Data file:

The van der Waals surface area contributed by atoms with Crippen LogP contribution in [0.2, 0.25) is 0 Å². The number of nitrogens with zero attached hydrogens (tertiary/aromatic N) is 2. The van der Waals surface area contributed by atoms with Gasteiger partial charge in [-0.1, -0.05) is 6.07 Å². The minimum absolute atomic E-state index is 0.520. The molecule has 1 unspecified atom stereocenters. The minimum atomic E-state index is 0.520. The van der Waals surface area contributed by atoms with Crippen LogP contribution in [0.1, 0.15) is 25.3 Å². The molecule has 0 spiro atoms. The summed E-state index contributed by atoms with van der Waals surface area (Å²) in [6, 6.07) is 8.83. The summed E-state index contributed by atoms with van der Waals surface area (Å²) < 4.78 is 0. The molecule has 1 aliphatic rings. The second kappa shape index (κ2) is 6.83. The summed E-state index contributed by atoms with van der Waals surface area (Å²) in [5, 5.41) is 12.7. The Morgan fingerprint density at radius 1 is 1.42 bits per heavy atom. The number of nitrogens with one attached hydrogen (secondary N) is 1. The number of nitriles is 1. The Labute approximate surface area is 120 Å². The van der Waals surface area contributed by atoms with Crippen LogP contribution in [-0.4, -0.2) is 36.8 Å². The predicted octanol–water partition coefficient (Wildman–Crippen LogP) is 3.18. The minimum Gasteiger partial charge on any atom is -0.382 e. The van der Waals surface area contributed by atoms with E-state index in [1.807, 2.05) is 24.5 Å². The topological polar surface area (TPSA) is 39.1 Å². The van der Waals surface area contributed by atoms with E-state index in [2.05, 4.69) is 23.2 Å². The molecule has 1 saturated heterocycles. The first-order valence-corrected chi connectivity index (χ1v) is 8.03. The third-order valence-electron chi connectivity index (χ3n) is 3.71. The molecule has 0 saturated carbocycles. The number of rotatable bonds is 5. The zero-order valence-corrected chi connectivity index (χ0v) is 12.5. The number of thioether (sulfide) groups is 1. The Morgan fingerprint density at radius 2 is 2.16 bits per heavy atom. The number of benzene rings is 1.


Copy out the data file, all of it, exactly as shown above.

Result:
The van der Waals surface area contributed by atoms with Crippen LogP contribution in [0.2, 0.25) is 0 Å². The number of nitrogens with zero attached hydrogens (tertiary/aromatic N) is 2. The van der Waals surface area contributed by atoms with Gasteiger partial charge in [-0.1, -0.05) is 6.07 Å². The minimum absolute atomic E-state index is 0.520. The molecule has 1 unspecified atom stereocenters. The minimum atomic E-state index is 0.520. The van der Waals surface area contributed by atoms with Crippen LogP contribution in [0.1, 0.15) is 25.3 Å². The molecule has 0 spiro atoms. The summed E-state index contributed by atoms with van der Waals surface area (Å²) in [6, 6.07) is 8.83. The summed E-state index contributed by atoms with van der Waals surface area (Å²) < 4.78 is 0. The molecule has 1 aliphatic rings. The second kappa shape index (κ2) is 6.83. The summed E-state index contributed by atoms with van der Waals surface area (Å²) in [5, 5.41) is 12.7. The Morgan fingerprint density at radius 1 is 1.42 bits per heavy atom. The number of nitrogens with one attached hydrogen (secondary N) is 1. The number of nitriles is 1. The Labute approximate surface area is 120 Å². The van der Waals surface area contributed by atoms with Crippen LogP contribution in [-0.4, -0.2) is 36.8 Å². The predicted octanol–water partition coefficient (Wildman–Crippen LogP) is 3.18. The minimum Gasteiger partial charge on any atom is -0.382 e. The van der Waals surface area contributed by atoms with E-state index in [1.807, 2.05) is 24.5 Å². The topological polar surface area (TPSA) is 39.1 Å². The van der Waals surface area contributed by atoms with E-state index in [2.05, 4.69) is 23.2 Å². The molecule has 1 saturated heterocycles. The first-order valence-corrected chi connectivity index (χ1v) is 8.03. The third-order valence-electron chi connectivity index (χ3n) is 3.71. The molecule has 0 saturated carbocycles. The number of rotatable bonds is 5. The zero-order valence-corrected chi connectivity index (χ0v) is 12.5. The number of thioether (sulfide) groups is 1. The Morgan fingerprint density at radius 2 is 2.16 bits per heavy atom. The number of benzene rings is 1.